How to future-proof our schools
In her New York Times column entitled “Education needs a digital upgrade,” Virginia Hefferson says that if you have a child entering grade school this fall, “chances are just that good that, in spite of anything you do, little Oliver or Abigail won’t end up a doctor or lawyer—or, indeed, anything else you’ve ever heard of.”
Hefferson made this comment in the course of her review of the book “Now You See It” written by Duke University professor Cathy N. Davidson who is, in the words of Hefferson, “one of the nation’s great digital minds.” (Davidson is co-director of the annual MacArthur Foundation Digital Media and Learning Competitions. She has written or edited about 20 books by now, most of them focused on technology and the digital age, as well as learning and cognition.)
Davidson contends that “fully 65 percent of today’s grade school kids [in the US] may end up doing work that hasn’t been invented yet.”
Many modern education theorists contend that the basic education system we now have is anachronistic, as its basic design was intended to meet the learning goals of the Industrial Revolution.
Hefferson says that “during that period of titanic change, machines suddenly needed to run on time. Individual workers needed to willingly perform discrete operations as opposed to whole jobs. The industrial-era classroom, as a training ground for future factory workers, was retooled to teach tasks, obedience, hierarchy and schedules.”
Notice that in this context, “classroom” refers less to the physical structure than to the teachers and learners occupying it. That being the case, what does that make of our classrooms, particularly in our public school system?
In his most recent State of the Nation Address, President Aquino said that right now we need P130 billion just to “build all the classrooms this country needs.” He went on to say that the envisioned public-private partnerships that he outlined in last year’s Sona “will enable us to fund our plans for education. We will be able to expand our basic education cycle from seven years to the global standard of 12 years. We can build more classrooms, and we will fund service contracting under the Government Assistance to Students and Teachers in Private Education Program (GASTPE).”
But we obviously have so much to do before we can even think of having a digital-age ready education system. Before Filipino school children can even think of going online and expressing themselves and their ideas, they need to be able to read really well first.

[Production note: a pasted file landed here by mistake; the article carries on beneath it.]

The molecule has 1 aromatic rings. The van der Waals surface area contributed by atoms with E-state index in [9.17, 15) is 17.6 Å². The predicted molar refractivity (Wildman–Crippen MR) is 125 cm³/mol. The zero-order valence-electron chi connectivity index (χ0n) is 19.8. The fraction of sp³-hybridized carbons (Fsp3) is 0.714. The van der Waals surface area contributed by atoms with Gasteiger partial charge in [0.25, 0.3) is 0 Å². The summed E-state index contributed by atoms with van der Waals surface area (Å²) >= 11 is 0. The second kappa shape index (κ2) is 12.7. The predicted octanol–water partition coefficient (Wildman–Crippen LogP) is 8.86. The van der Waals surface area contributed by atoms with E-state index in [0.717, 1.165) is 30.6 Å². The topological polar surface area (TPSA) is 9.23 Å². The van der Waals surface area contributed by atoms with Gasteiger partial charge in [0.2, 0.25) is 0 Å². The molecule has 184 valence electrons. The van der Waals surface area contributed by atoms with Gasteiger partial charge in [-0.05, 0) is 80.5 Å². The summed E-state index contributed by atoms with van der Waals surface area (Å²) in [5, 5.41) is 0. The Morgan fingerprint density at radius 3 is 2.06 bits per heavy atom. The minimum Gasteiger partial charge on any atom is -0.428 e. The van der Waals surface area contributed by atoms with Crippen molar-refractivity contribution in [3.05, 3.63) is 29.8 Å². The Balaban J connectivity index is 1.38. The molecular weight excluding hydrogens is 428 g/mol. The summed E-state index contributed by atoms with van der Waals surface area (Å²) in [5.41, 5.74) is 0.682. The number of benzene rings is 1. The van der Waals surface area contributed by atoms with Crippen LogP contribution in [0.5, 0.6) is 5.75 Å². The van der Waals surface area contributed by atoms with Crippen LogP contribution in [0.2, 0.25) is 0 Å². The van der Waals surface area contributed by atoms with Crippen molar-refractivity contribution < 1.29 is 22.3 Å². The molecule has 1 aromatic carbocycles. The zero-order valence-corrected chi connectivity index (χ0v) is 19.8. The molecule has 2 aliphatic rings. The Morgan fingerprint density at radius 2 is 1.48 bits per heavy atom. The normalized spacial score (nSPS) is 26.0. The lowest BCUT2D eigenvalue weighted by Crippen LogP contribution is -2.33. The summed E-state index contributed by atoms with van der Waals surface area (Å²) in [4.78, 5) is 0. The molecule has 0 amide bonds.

The Department of Education’s Department Order 74, which makes Mother Tongue-Based Multilingual Education (MTBMLE) a core education policy, has provided us with the impetus to do just that. Implemented properly and in earnest, DO 74 enables our education system to systematically improve reading competency through all grade levels.
170+ Talaytayan, the country’s leading MLE advocate, and the Eggie Apostol Foundation are both very pleased to note that MLE training activities have begun in earnest. In fact, things are moving much faster than originally anticipated a year ago. Understandably this has been causing some degree of apprehension among teachers. That’s because learning new methodology and being given the responsibility of producing teaching and reading materials in the local language or L1 can be a daunting task for anyone.
As of this writing, experimental materials in more than 15 major Philippine language groups have been produced. These materials of course still need to be edited, checked for naturalness and then tested in the classroom before mass printing, to ensure that the books are error free and culture-sensitive when they are printed or reproduced.
Orientation meetings to discuss the DepEd’s new MLE policy are being held with parents and education stakeholders, as frequently as possible.
Invariably, the local communities have responded by identifying gifted writers and illustrators who can help in materials production and by using creative, low-cost, low-volume production methods to make the reading and teaching materials available.
MLE efforts like these may seem very Third World and so far removed from the so-called Digital Age. Maybe so, but we need to go back to the basics if we want to qualitatively improve our school age children’s reading and comprehension skills, as this is the building block upon which all learning is based. More importantly, strengthening reading competency is the best way that we can prepare our children for a world were one’s ability to communicate and collaborate with other cultures is the key to success.
Hefferson underscores the sentiments of all education reform advocates when she said that “we must stop disparaging digital prowess just because some of us over 40 don’t happen to possess it. An institutional grudge match with the young can sabotage an entire culture.”
As Davidson put it: “Pundits may be asking if the Internet is bad for our children’s mental development, but the better question is whether the form of learning and knowledge-making we are instilling in our children is useful to their future.”
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